Natarajan is also being pilloried for requiring "repeated" public hearings for coal mining where output has been enhanced through improved know-how. Even setting aside the corruption surrounding coal, the resort to public hearings is a sine qua non whenever and wherever big infrastructure and other projects are planned.
It is hardly a secret that officials only go through the motions of holding such hearings, with no sympathy for the spirit of these procedures. On occasion, as in hearings over the 21-km-long Trans-Harbour Sea Link in Mumbai, politicians pack the halls with their rowdy supporters who heckle environmentalists when they try to spell out their opposition.
In general, vested interests in both the private and public sector view the MoEF - as in India Today's "Green Terror" October 15 cover story, referring to Ramesh's and Jayanti Natrajan's tenure - as the "single biggest stumbling block in India's history".
Nearly 180 coal blocks are awaiting clearance, while 28,770 hectares of forest land are required to be diverted for roads, steel plants and defence projects. The central government is targeting a staggering $1 trillion investment in infrastructure by 2017. Opponents are also upset about the dismissal of the expert committee headed by eminent environmentalist Madhav Gadgil on the eco-sensitive western ghats, one of the only two biodiversity endangered "hot spots" in the country - for recommending "no/no go" mining zones in this tract.
It is nothing short of abysmal that 65 years after independence, such interests, which are politically dominant in all the major parties barring the left, are of the view that the path to prosperity is built on such projects. Neo-liberals argue that the share in GDP of the subsidies for fuel, food, fertilizer and employment programmes increased by nearly one percentage point in the first term of the UPA government and, far from delivering welfare, have led to a widespread leakage of funds. If anything, it is precisely these schemes which have kept the wolf from the door for countless millions.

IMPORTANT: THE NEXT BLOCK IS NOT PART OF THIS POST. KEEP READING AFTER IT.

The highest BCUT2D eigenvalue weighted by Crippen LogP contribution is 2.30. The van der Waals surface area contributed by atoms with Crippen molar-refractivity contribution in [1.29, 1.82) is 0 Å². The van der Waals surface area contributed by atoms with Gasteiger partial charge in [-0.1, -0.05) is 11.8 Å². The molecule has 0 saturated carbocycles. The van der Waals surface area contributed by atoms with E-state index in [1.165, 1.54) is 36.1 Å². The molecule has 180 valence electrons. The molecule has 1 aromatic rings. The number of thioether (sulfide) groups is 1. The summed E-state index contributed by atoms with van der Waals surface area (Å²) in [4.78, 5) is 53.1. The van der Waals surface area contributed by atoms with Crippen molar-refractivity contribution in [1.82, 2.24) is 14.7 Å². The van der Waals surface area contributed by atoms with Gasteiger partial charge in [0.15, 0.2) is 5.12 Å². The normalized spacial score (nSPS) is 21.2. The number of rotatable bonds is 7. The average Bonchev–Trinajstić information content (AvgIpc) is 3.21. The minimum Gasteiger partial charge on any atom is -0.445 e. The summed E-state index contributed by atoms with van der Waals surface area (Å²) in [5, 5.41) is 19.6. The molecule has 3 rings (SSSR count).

It should be apparent to all but the most myopic is that these decades have failed to deliver development to the majority, even recently when growth rates have hovered near double digits. Indeed, the history of this country is replete with sordid sagas of those millions who were displaced in the name of progress - some, more than once in their lifetimes.
According to the National Sample Survey Organisation, half the rural population spent less than Rs 35 a day in 2011-12. The clinching evidence is that even earlier under the much-abhorred "licence-permit raj", which is now sought to be dismantled, the acquisition of land has worked against the small owners and tillers of farm land.
This is why the Naxalite movement has reared its head in 83 districts out of the total 640 in the country. The late activist Baba Amte once told this writer that these central districts were the "cummerbund" of India: the waist where much of the country's mineral and timber resources were located. Let in more Vedantas and others of its ilk into this swathe and the poorest of the poor will take up arms to resist dispossession.
Darryl D'Monte is the Chairperson, Forum of Environmental Journalists of India (FEJI). He can be reached at firstname.lastname@example.org